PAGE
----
Tunga COO: The Effect of Traffic in Lagos on Our Operations

BY Reinier Van Scherpenzeel · 4 MIN READ

There are some things you think you know, but come to find out, you didn’t know until you’ve experienced them. These include the humid heat of Lagos, the busy markets of Cairo, or taking a boat ride through Kampala. You hear about it, yet you have to experience it to understand what it’s like. One of these encounters to me was the insane traffic in Lagos and other African cities.

First office in Lagos

Last week, we opened our first office in Lagos. So we have been looking for a suitable location for our developer community. The goal was that most of our developers could reach the office in under an hour. Boy, oh boy, was that ambitious! Whichever place we picked, it turned out there was always a significant group of developers for whom it would be at least a 2-hour commute through the traffic in Lagos. Except for those lucky few that happened to live in that neighbourhood. Yesterday I experienced a long commute myself. It took me over an hour to open a bank account only 5 km away!

Massive effect on people’s lives

Sitting in immutable traffic in Lagos and Kampala has now become a part of my life for me as well. Consequently, I pondered the massive effect this has on people’s lives. Let’s start with the unquantifiable first. Imagine spending 2 hours to and 2 hours from the office every day. To get to work. This is time you could have spent doing something you like. For instance, relaxing from the day or being with your family and friends.

But of course, the quantifiable facts are telling enough on their own. Due to the difficulty in getting around, commuters in Lagos spend 40% of their income on transportation! Air pollution has turned so bad in Kampala that the potential health hazards are outweighing the health benefits of cycling! In addition, road safety hazards are a concern as well. Nineteen percent of all worldwide traffic incidents occur on African roads. Meanwhile, car ownership is the lowest!

Traffic in Lagos: causes of jam

Of course, the causes of these traffic jams are pretty well known. The economy of most African countries is focused on large cities. Lagos presents 80% of Nigeria’s economy, oil excepted. Gauteng, which comprises of Johannesburg and Pretoria, holds 10% of the African economy. So naturally, this attracts a lot of migrants, leading to explosive urban growth. Combine this with bad road conditions, the impossibility of proper urban planning in such a dynamic environment, and voila! The nightmare that is called ‘the jam’ is born. And jam and traffic in Lagos have almost become synonymous.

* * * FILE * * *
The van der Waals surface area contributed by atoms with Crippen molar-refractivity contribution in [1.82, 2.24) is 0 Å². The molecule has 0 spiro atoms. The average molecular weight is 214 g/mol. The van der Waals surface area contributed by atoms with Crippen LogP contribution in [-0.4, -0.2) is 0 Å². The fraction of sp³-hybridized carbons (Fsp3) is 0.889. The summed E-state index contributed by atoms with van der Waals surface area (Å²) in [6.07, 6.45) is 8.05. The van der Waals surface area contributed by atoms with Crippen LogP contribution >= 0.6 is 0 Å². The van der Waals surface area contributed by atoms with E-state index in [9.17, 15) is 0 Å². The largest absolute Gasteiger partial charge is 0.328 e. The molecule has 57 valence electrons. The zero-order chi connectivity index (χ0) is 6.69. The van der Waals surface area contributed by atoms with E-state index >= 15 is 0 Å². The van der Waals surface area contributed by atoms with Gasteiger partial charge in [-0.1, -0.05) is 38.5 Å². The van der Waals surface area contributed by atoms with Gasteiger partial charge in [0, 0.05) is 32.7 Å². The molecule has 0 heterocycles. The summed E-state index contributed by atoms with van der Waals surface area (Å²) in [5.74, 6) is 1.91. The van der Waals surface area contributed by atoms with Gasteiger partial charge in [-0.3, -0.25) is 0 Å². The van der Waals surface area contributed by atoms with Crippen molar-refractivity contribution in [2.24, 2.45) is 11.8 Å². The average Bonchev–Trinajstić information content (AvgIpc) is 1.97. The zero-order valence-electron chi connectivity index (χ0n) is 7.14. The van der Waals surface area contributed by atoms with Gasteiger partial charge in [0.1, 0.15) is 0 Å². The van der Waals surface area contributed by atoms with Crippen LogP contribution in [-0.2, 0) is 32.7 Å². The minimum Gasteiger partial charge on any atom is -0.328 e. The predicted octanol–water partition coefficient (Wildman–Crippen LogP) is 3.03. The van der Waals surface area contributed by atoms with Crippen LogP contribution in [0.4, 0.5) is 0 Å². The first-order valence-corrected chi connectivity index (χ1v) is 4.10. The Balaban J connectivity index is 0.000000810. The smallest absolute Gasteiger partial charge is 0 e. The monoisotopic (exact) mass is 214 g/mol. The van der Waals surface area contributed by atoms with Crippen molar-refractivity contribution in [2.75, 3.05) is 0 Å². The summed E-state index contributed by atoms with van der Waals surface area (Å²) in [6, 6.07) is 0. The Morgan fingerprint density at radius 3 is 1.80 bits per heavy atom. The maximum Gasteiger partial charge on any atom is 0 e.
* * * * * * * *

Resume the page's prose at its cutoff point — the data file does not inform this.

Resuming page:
A glimmer of hope on a macro level

Yet, amidst the honking horns and fighting chauffeurs, I saw a glimmer of hope. Tunga was founded based on the precondition that software developers (or any digital professionals, for that matter) could work together while physically being in vastly different places. On a macro level, this means that a developer in Amsterdam can work jointly on a project with a developer somewhere in Cairo. The social benefit is that money is flowing into the continent. And people don’t have to migrate to other countries to improve their economic situation. On the other hand, the reality is that remittances still are the largest contributor to the Nigerian economy; again, oil excepted.

Our answer to the traffic in Lagos on a micro level

On a micro level, however, the ability to work together while being located in different places also negates the need to commute. And indeed, many Tunga developers are more drawn to the flexibility our platform provides than purely the monetary value they receive. They can work in any location they choose. As a result, they spend more time doing things they love with people they love. For these individual developers, that’s, of course, great news. And a huge improvement. But on a grander scale, this could also be the answer to the traffic and Lagos and other African cities. Because remote work means that fewer people have to use the roads.

Only time can tell how traffic in Africa will develop. But the next time I’m on a call with a remote developer, I’ll be happy they did not have to battle the jam that morning.